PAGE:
When you purchase resistance bands online or at your local sporting goods store, you have plenty of shapes and sizes to choose from. One thing you will notice across all brands is that each band will have a specific weight resistance. In other words, a 5 pound resistance band will never stress your muscles more than 5 pounds.
This is why some people believe that using resistance bands and elastic straps puts a limit on how strong you can get. That depends on how you use them, however. If you continue to use nothing more than a 15 or 20 pound resistance band, your muscle growth will eventually peak. If you keep working out with that same band you will build muscle endurance, but you won’t build stronger and bigger muscles.
So, can you use resistance bands to build muscle? Absolutely.
You just have to keep working out with bands of higher resistance to continue to tear down and rebuild your muscles bigger and stronger. Make sure you choose a resistance band set that allows you to stack several together. This means you simply add bands to increase your resistance, thereby pushing your muscle size and strength to new heights every time you work out.
If you don’t mind taking a walk to the park, you can turn that into your personal gym.
Almost any park with a playground can be turned into a gym for bodyweight exercises. With an array of trees, railings, bars, walls and benches, they are made for doing pull-ups, chin-ups, dips and standing push-ups.
Pull-ups and chin-ups
Most parks have at least one set of horizontal (monkey) bars. Start by standing under an appropriate height set of bars. In a pinch even a horizontal tree branch will work. Just make sure whatever you use is strong enough to support your weight.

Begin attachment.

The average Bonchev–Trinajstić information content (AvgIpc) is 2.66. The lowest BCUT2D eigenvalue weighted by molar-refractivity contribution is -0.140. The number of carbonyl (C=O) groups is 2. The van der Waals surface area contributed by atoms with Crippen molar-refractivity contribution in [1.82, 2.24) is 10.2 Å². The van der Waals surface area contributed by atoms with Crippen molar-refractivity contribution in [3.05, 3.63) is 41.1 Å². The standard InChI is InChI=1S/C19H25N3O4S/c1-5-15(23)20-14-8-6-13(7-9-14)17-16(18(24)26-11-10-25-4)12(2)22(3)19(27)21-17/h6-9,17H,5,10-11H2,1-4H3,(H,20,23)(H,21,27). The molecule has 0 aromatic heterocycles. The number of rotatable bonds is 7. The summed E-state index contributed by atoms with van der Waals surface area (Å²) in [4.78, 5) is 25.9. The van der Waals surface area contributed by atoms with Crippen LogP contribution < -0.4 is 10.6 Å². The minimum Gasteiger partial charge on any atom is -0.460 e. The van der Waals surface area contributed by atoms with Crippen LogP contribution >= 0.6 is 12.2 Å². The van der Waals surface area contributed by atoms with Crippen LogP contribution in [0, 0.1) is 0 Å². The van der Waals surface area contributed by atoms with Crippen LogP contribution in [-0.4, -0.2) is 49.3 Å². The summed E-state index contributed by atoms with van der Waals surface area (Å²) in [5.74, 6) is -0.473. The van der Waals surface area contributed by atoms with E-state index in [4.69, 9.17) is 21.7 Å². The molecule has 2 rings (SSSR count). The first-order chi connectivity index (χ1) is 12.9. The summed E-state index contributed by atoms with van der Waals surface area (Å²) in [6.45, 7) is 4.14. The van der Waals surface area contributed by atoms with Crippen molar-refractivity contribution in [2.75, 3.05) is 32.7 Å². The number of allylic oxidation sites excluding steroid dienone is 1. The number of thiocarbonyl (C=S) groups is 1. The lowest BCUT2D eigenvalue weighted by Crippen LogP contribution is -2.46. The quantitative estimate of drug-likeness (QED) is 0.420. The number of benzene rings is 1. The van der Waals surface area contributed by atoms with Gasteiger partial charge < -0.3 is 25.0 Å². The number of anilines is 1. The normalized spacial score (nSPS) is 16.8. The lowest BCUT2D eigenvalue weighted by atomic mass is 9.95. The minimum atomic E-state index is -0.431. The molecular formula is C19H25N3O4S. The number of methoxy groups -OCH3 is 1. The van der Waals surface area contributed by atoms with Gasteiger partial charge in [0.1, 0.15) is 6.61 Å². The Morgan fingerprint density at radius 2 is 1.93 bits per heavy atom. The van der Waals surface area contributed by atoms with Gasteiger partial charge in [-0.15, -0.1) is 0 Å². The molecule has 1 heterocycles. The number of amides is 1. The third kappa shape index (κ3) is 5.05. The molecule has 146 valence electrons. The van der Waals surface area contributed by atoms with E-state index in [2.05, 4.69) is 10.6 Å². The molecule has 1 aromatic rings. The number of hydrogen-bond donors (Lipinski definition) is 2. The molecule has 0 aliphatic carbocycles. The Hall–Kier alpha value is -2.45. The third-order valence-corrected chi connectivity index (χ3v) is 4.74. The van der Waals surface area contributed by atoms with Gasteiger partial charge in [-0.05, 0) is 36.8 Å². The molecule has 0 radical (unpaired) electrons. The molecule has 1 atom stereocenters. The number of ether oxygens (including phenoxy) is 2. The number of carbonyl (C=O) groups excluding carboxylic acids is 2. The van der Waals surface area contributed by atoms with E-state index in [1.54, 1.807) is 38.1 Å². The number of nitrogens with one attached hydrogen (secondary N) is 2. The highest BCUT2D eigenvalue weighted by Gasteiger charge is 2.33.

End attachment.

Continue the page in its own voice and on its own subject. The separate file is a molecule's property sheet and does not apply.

Reach up or jump up and grab the bar. From the body-hanging position, pull yourself up as far as possible; at about the same speed, lower yourself back down to the hanging position. This way muscles get worked in both directions.
For pull-ups, place your hands shoulder-width apart or farther with your palms facing away; similar to the lat pull-down starting position. For chin-ups, hands should be shoulder-width apart or less with the palms facing you.
Pull-ups are harder and work the back muscles more so than the biceps. However, chin-ups are easier to do and work the biceps more than the back.
Dips work the upper arms, shoulders and to some extent thighs. Start by sitting on a bench 12” to 18” high off the ground. Legs should be straight out with heels firmly planted on the ground. With hands resting on the edge of the bench, arms should be straight, shoulder-width apart with the elbows pointed outward and wrists inward.
Keeping your back straight, inch yourself off of the bench so that you are about 2 inches away from the front of the bench. Inhale, pull in your abs and lower yourself a few inches or as far as is comfortable by bending at the elbows. Now exhale and bring your body back up by pushing up with your arms.
Movement should be steady and with a up-and-down rhythm. For maximum effect, the last repetition should be difficult to do. The goal should be to be able to perform three sets of 10 repetitions.
Standing push-ups work the shoulders and are basically the same as regular push-ups but instead of laying on a floor or the ground, you are pressing yourself away from a vertical wall. Starting position is chest against a wall, palms flat against the wall and feet at least 24” from the base of the wall. The farther away from the wall, the harder it will be to press your body away.
Now inhale and press your body away from the wall with your arms until they are fully extended. Start bending your arms at the elbow and let your bodyweight move you back towards the wall. Do as many repetitions as comfortable. Increase the difficulty of this exercise by moving your feet farther from the wall.
While all of these exercises can be performed indoors, especially during inclement weather, get outside as much as possible. Not only is the fresh air invigorating, but you can get your daily dose of Vitamin D from the sun.